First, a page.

I find Williams view to be particularly interesting as well. In my opinion, this is the essentially the first time that the request of separating the church and state is put forth. His claim that the individual conscience is superior to the communities is puzzling to me. I don’t understand how one mind could be superior to multiple especially when it comes to decision making. The more viewpoints you have, the more thought about certain topics usually are. Another example that isn’t found within the texts of Prewitt’s book is John Locke.

Born in a small English town, Locke was a genuinely smart young man studying to pursue a career in medicine. A strong advocator for limited government, John Locke is commonly know as one of the founders of classical liberalism which is essentially an importance of individual freedom. This idea is a fairly popular idea in the western nations like the United States, Australia, Canada etc. The idea of classical liberalism is where we find similarities to the first amendment. Locke famously states “Everyone is insured the right to life, liberty and the pursuit of happiness.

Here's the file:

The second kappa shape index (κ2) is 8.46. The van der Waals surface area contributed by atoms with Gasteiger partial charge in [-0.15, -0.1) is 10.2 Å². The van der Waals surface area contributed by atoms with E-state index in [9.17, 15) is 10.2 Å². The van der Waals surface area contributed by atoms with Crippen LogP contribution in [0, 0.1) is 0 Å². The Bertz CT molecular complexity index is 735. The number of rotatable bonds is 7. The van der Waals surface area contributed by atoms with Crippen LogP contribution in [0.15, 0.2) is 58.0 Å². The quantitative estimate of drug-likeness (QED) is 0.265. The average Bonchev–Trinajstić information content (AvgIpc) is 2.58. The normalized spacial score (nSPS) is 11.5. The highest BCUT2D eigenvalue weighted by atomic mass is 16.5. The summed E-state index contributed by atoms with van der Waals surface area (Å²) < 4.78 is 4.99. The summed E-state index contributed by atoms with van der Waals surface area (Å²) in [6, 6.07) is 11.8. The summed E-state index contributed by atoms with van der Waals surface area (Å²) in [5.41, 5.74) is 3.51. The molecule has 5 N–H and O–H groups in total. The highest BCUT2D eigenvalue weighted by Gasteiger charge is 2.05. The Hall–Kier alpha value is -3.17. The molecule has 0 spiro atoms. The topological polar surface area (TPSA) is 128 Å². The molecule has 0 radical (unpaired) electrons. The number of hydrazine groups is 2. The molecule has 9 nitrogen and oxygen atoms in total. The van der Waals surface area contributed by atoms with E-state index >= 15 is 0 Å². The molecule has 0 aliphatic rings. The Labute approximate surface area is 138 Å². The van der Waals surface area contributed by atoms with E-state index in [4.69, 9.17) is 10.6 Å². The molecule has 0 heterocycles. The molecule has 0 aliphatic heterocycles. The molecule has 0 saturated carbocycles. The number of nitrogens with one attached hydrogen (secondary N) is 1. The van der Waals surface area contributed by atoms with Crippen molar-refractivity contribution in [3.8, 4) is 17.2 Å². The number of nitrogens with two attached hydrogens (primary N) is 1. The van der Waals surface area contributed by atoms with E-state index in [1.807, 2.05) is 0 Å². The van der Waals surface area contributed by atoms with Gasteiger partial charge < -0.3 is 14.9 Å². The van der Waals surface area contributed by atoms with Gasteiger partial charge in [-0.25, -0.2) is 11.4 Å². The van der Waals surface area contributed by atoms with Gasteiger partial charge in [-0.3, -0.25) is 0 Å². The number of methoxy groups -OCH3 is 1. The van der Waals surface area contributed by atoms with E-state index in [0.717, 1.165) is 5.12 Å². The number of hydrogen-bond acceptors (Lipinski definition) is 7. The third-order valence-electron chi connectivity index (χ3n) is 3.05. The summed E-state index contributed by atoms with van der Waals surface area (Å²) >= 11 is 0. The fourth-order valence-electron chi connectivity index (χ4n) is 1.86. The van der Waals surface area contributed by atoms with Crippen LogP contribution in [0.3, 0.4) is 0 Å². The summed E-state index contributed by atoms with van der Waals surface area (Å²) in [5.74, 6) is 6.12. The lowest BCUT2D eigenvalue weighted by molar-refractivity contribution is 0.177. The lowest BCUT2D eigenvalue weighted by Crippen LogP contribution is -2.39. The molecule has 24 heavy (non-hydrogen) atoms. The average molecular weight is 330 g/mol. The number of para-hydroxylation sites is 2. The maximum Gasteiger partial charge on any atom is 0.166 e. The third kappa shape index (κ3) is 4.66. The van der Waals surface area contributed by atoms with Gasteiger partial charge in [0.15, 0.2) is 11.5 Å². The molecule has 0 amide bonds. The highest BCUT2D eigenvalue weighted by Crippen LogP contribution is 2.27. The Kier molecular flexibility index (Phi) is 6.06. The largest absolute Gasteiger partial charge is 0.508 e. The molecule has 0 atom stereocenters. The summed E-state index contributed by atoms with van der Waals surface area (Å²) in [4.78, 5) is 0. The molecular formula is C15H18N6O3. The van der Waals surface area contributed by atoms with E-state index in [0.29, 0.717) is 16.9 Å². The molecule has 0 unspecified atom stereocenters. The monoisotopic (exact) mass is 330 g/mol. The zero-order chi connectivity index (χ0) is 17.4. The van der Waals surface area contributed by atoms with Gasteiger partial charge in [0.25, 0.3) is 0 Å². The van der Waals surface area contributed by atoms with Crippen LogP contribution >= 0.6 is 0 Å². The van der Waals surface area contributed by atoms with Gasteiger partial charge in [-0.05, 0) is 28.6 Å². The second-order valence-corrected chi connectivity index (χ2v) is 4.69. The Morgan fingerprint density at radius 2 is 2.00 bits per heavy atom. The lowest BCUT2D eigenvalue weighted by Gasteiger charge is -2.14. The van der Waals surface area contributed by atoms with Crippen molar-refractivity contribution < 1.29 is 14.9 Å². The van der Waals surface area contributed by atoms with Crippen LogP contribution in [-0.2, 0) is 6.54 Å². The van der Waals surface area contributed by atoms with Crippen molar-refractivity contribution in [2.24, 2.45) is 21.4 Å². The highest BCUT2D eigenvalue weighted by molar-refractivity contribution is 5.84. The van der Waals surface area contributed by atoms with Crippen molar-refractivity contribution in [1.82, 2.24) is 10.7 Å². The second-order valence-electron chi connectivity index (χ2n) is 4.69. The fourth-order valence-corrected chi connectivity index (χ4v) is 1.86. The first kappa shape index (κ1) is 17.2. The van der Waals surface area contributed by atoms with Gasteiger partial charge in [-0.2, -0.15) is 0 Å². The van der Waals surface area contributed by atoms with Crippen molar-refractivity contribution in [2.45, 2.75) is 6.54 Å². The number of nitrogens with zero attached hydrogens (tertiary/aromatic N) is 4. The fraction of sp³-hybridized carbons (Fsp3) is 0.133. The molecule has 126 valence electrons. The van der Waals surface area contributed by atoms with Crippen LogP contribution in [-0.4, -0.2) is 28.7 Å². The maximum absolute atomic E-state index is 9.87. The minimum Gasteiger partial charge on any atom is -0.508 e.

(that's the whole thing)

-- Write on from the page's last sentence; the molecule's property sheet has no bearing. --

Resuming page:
At this point in history, the United States hasn’t been founded yet. It is mid 17th century England when Locke puts forth his ideas. Little known to him, his fundamental values would soon become a big part of the backbone of the United States of America. Personally, I think the Lockean views or ideas are individualistic but at the same time, still hold some weight in the hope of a strong federal government. He wants each individual to have these certain inalienable rights, but who is going to be there to enforce and make sure these rights are held true?